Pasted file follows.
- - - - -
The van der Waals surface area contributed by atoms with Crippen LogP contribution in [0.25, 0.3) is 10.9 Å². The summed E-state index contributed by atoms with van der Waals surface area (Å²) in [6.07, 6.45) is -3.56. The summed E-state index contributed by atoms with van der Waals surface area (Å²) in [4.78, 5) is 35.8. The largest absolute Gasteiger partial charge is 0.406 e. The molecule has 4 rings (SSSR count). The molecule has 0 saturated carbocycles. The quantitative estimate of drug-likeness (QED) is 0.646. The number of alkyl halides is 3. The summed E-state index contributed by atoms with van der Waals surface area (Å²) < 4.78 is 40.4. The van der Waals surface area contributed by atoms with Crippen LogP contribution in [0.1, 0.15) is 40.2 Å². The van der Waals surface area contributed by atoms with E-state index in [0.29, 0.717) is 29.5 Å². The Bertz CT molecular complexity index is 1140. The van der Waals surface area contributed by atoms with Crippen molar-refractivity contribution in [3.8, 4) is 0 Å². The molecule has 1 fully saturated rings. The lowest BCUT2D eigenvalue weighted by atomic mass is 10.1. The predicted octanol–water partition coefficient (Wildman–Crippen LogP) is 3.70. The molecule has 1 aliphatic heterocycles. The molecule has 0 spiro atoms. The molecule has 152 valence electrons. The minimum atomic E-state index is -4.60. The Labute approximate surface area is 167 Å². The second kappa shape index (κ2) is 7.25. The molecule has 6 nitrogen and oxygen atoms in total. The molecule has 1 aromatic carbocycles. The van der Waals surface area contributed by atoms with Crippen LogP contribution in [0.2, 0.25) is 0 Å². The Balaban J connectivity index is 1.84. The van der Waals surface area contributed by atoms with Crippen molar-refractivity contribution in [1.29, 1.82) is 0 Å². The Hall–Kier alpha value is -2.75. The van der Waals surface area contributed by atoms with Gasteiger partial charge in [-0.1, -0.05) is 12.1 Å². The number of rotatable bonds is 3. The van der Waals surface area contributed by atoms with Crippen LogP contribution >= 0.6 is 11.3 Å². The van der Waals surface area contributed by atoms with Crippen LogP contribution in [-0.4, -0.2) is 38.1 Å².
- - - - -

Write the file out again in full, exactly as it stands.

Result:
The van der Waals surface area contributed by atoms with Crippen LogP contribution in [0.25, 0.3) is 10.9 Å². The summed E-state index contributed by atoms with van der Waals surface area (Å²) in [6.07, 6.45) is -3.56. The summed E-state index contributed by atoms with van der Waals surface area (Å²) in [4.78, 5) is 35.8. The largest absolute Gasteiger partial charge is 0.406 e. The molecule has 4 rings (SSSR count). The molecule has 0 saturated carbocycles. The quantitative estimate of drug-likeness (QED) is 0.646. The number of alkyl halides is 3. The summed E-state index contributed by atoms with van der Waals surface area (Å²) < 4.78 is 40.4. The van der Waals surface area contributed by atoms with Crippen LogP contribution in [0.1, 0.15) is 40.2 Å². The van der Waals surface area contributed by atoms with E-state index in [0.29, 0.717) is 29.5 Å². The Bertz CT molecular complexity index is 1140. The van der Waals surface area contributed by atoms with Crippen molar-refractivity contribution in [3.8, 4) is 0 Å². The molecule has 1 fully saturated rings. The lowest BCUT2D eigenvalue weighted by atomic mass is 10.1. The predicted octanol–water partition coefficient (Wildman–Crippen LogP) is 3.70. The molecule has 1 aliphatic heterocycles. The molecule has 0 spiro atoms. The molecule has 152 valence electrons. The minimum atomic E-state index is -4.60. The Labute approximate surface area is 167 Å². The second kappa shape index (κ2) is 7.25. The molecule has 6 nitrogen and oxygen atoms in total. The molecule has 1 aromatic carbocycles. The van der Waals surface area contributed by atoms with Crippen LogP contribution in [0.2, 0.25) is 0 Å². The Balaban J connectivity index is 1.84. The van der Waals surface area contributed by atoms with Crippen molar-refractivity contribution in [1.29, 1.82) is 0 Å². The Hall–Kier alpha value is -2.75. The van der Waals surface area contributed by atoms with Gasteiger partial charge in [-0.1, -0.05) is 12.1 Å². The number of rotatable bonds is 3. The van der Waals surface area contributed by atoms with Crippen LogP contribution >= 0.6 is 11.3 Å². The van der Waals surface area contributed by atoms with Crippen LogP contribution in [-0.4, -0.2) is 38.1 Å².